Basilicata is a small region located in southern Italy. Also known as Lucania, a name that derives from the ancient population of Lucani, now has approximately 575,000 inhabitants. Although it is not one of the smallest regions in the Bel Paese, not everybody knows this marvelous land, a treasure held in the wonderful frame that sea and other regions, with an unquestionable beauty, create around. Basilicata is one of the poorest Italian regions, but despite its economic problems, it has managed to keep a mysterious charm and pristine environment over the years. One of the most important natural elements of the region is Mount Vulture (1326 m), an ancient volcano which has been turned off. The Vulture has a magnificent environmental heritage, where the places of natural type that consists of forests, springs, streams and sub-mountain grazing areas.
The Monticchio area, where one can admire two lakes that exist within the craters of the old volcano, is undeniably one of the major tourist and scientific point of interest. Each of the lakes has a different color: the Lago Piccolo has a greenish whereas the Lago Grande takes on an olive green appearance.
The igneous nature of the soil and the subsoil, besides making it particularly rich of mineral waters, allows the plantation of the grapevine and the olive tree. The most appreciated DOC wine in the land is the Aglianico del Vulture, from the name of the vine variety of Greek roots Ellenico, widespread in Avellino and Benevento province too, but which its lava matrix of the Vulture’s lands lends its body and particular organoleptic features, different from other types of Aglianico. Among the many wine houses in the area we can mention Le cantine del notaio, a firm born in the year 1998 in Rionero in Vulture as a will from the notary Gerardo Giuratrabocchetti. Among its best wines we remember L’atto, Il sigillo, and La firma.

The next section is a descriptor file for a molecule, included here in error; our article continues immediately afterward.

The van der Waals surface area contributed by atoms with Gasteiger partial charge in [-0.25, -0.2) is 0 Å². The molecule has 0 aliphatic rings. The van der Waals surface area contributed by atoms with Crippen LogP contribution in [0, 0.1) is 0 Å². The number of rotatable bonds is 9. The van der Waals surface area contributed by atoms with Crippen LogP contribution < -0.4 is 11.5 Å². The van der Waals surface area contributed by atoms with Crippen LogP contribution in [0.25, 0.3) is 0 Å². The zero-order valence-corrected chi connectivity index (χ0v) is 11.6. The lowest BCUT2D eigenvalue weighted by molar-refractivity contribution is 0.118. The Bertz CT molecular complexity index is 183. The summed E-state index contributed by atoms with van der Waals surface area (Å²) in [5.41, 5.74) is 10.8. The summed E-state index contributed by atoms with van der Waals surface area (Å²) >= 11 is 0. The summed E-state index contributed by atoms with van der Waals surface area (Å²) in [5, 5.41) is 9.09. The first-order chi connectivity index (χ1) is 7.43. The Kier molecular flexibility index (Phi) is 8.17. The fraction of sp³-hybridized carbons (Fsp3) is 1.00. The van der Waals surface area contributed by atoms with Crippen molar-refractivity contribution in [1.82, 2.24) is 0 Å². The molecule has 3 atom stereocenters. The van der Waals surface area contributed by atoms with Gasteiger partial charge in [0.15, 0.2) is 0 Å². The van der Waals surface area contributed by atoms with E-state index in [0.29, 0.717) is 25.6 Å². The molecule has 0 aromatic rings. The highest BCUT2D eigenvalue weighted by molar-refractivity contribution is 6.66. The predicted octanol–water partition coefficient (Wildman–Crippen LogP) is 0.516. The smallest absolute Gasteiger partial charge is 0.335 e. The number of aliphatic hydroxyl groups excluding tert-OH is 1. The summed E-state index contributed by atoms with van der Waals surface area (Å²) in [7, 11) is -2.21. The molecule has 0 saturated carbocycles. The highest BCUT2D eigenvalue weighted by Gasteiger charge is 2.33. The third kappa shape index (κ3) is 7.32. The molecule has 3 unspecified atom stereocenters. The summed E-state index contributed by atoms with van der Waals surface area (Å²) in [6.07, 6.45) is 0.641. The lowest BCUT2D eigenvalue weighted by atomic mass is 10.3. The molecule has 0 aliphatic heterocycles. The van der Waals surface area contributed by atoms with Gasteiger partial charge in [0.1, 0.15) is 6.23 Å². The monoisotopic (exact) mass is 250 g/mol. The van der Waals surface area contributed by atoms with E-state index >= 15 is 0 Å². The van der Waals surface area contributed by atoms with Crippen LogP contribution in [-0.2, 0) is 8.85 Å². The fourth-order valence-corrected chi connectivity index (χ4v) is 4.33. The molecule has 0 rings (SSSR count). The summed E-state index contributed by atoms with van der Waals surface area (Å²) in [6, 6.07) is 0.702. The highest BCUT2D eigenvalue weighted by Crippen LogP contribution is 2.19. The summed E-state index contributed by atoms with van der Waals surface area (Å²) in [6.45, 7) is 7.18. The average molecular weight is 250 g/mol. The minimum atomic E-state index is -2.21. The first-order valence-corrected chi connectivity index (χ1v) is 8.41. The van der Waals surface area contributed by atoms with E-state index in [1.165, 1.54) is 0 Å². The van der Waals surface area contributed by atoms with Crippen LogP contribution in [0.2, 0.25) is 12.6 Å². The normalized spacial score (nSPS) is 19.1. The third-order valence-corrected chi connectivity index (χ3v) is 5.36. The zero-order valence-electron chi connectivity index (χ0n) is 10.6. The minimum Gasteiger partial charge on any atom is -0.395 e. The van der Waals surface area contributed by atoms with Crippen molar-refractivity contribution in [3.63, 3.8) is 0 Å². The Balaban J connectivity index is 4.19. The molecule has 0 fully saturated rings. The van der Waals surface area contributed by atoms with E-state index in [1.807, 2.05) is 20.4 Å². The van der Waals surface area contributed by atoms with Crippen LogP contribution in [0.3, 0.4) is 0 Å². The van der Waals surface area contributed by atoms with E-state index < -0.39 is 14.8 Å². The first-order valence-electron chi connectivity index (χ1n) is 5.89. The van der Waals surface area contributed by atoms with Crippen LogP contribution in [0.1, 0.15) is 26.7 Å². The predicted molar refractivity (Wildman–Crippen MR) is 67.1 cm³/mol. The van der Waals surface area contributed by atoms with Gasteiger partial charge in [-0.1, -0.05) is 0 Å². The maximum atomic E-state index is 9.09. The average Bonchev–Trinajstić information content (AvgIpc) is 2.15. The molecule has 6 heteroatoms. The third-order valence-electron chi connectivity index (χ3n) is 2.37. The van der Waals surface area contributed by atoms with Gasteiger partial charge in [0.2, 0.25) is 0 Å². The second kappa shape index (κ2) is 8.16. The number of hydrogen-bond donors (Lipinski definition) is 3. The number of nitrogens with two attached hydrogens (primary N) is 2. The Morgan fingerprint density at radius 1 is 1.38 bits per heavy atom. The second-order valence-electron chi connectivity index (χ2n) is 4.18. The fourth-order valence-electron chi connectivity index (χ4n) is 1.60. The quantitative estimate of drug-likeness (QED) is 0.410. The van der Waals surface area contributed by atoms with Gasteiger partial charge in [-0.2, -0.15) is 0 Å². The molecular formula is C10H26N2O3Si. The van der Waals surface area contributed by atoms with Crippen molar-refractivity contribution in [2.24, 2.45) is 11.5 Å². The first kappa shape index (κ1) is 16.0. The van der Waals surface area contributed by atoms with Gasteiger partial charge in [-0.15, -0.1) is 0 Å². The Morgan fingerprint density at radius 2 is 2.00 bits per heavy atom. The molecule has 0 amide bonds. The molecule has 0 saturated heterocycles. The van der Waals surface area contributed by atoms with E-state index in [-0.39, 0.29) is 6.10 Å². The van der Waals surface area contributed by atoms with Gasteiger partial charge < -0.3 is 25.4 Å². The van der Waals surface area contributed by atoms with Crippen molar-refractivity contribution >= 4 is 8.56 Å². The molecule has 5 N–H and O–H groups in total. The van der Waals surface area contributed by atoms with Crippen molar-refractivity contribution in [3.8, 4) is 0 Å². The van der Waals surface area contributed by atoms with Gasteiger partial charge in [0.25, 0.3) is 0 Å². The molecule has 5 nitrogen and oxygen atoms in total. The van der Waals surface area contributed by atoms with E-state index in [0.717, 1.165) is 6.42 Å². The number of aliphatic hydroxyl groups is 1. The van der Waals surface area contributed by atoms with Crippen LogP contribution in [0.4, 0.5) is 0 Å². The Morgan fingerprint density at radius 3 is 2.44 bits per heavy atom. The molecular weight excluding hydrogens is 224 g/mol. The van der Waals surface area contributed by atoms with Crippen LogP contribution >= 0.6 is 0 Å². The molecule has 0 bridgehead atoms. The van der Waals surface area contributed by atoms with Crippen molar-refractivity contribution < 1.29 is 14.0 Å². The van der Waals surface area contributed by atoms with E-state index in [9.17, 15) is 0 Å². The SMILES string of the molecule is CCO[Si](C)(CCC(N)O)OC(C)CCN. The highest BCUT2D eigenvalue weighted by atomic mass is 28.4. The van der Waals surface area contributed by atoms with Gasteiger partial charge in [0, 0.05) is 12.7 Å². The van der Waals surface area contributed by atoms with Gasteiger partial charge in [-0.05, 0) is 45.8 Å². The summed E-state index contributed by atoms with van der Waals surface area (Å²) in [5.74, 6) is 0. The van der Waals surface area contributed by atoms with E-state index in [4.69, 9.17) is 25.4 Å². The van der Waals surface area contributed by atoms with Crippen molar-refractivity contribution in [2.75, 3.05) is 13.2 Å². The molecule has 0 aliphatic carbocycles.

One of the culinary specialties of the region is definitely the Baccalà with Peperoni Cruschi, in other words salted and cured cod cooked in water and served with peppers typical of the region. The peppers are drained out and crisped (cruschi), fried in oil for only 30/40 seconds.
In the early twentieth century, many Italians left their country to seek fortune abroad, some immigrated to Germany, Belgium, Switzerland and France; many others left for the United States. Among them were many Lucani from Basilicata, who embarked with cardboard suitcases and only a few dollars. How many famous Americans are descendants of these immigrants from Basilicata? Well, more than you might imagine!
Francis Ford Coppola: his grandparents started from Bernalda, a small town of Lucania, at the beginning of the last century. Coppola has a great relationship with his native land (is an honorary citizen of Bernalda) and her daughter, filmmaker Sofia Coppola, who decided to get married in the small town of Lucania.
Danny DeVito: belonging to an original Italian-American family of San Fele.
Gary Sinise: native of Ripacandida (born in Blue Island, a suburb of Chicago where there is a large community of Lucani origins).
Anthony Celebrezze, born in 1910 and died in 1998. Celebrezze (the original last name Cilibrizzi in the United States has become Celebrezze) was minister of health, education, welfare, during the Kennedy and Johnson presidency.
Whether you are or aren’t descendant of the ancient or contemporary Lucani from Basilicata, our wish is that you can taste with one of your senses this land: to admire it with your eyes, to feel its taste, to be left captivated by its sound, to breathe the sea or mountain air, to brush with the hands its history. Because this hidden treasure sets aside even more surprises than what this few lines can tell.
Lucy Asquino – Lucana from Basilicata emigrated in Chicago in 2010